Microsoft has open-sourced another set of blueprints for hyperscale server hardware. This time, they are - intentionally - only halfway finished. 

Project Olympus was designed in collaboration with the Open Compute Project (OCP). It is not just a server ecosystem, but a new hardware development model that encourages wider community participation in the early design stages, heavily inspired by development methods used in open source software.

In accordance with this notion, Project Olympus is just 50 percent complete, with the rest of the work expected to take place over the next eight months.

The announcement will be explored in detail at the DatacenterDynamics Zettastructure conference in London, which will also host the first demonstration of the hardware.

Project Olympus server
Project Olympus server – Microsoft

Infrastructure like code

Microsoft has been steadily increasing its participation in open source initiatives, having joined OCP in 2014. Through the non-profit, the company has been sharing designs of servers used in the data centers that power Azure, as well as some more unusual ideas, like the notion that lead-acid UPS battery banks could be replaced by small Li-Ion cells distributed throughout the racks.

Microsoft is also a huge buyer of OCP hardware, with more than 90 percent of the servers it procures today being based on OCP-contributed specifications.

According to Microsoft, the current open hardware development model lack agility, since it requires designs that are production-ready. This prevents third-party contributions from making it into vendor designs, delays the development of derivatives and limits community engagement and adoption.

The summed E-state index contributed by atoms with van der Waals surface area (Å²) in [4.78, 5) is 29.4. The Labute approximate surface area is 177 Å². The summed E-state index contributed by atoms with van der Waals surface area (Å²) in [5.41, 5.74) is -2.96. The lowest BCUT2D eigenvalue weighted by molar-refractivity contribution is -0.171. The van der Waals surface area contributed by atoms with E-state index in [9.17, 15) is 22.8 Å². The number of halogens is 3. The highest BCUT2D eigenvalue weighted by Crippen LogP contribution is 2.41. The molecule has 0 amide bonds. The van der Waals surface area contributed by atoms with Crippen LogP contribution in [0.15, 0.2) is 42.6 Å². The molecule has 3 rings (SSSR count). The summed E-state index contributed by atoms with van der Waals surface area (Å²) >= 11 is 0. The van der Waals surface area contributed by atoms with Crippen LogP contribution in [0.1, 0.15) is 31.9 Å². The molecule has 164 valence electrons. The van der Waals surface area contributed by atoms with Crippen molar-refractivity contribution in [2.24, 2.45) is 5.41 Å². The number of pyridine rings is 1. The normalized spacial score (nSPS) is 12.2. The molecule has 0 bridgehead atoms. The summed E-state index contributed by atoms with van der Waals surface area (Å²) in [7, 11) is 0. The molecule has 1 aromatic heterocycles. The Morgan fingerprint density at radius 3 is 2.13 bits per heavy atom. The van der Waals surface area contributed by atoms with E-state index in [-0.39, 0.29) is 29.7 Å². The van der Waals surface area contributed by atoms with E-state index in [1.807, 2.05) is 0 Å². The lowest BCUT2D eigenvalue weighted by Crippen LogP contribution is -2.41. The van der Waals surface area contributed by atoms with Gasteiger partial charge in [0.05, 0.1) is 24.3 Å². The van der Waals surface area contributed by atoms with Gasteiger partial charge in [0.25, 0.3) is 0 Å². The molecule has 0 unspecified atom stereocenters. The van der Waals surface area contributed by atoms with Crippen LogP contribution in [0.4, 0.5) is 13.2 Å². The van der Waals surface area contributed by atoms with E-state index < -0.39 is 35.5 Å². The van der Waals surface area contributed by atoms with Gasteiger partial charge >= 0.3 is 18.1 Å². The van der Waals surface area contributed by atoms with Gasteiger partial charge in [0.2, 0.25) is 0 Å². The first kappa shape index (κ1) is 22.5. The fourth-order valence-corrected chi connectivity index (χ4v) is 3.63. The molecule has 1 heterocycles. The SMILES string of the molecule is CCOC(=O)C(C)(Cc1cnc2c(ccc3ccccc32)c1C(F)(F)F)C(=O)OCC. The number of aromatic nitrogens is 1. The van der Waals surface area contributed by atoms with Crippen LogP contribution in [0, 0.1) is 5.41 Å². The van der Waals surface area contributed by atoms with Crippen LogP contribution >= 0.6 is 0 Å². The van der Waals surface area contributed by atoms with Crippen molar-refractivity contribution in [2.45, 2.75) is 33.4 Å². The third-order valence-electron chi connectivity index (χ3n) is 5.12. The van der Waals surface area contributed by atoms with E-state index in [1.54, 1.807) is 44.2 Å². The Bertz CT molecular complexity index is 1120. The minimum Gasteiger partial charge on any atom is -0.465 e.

Project Olympus rack
Project Olympus rack – Microsoft

With Project Olympus, Microsoft proposes an alternative: open hardware designs are donated to the community when they are approximately 50 percent complete - much earlier in the cycle than any previous OCP project.

The idea is to permit community members to contribute to the ecosystem by downloading, modifying, and forking the hardware design just like developers do with open source code. Microsoft hopes this will result in increased productivity in the industry and faster delivery of new capabilities via the cloud.

“Microsoft is opening the door to a new era of open source hardware development. Project Olympus, the re-imagined collaboration model and the way they’re bringing it to market, is unprecedented in the history of OCP and open source datacenter hardware,” said Bill Carter, Chief Technology Officer, Open Compute Project Foundation.

Project Olympus itself consists of a universal server board, high-availability power supply with included batteries, 1U/2U server chassis, high-density storage shelf, a new universal rack PDU and a standards compliant rack management card.

Over the next two days, Microsoft will share more details about Project Olympus as part of the Datacenter Dynamics: Zettastructure program, including a keynote, OCP workshop and hardware demos.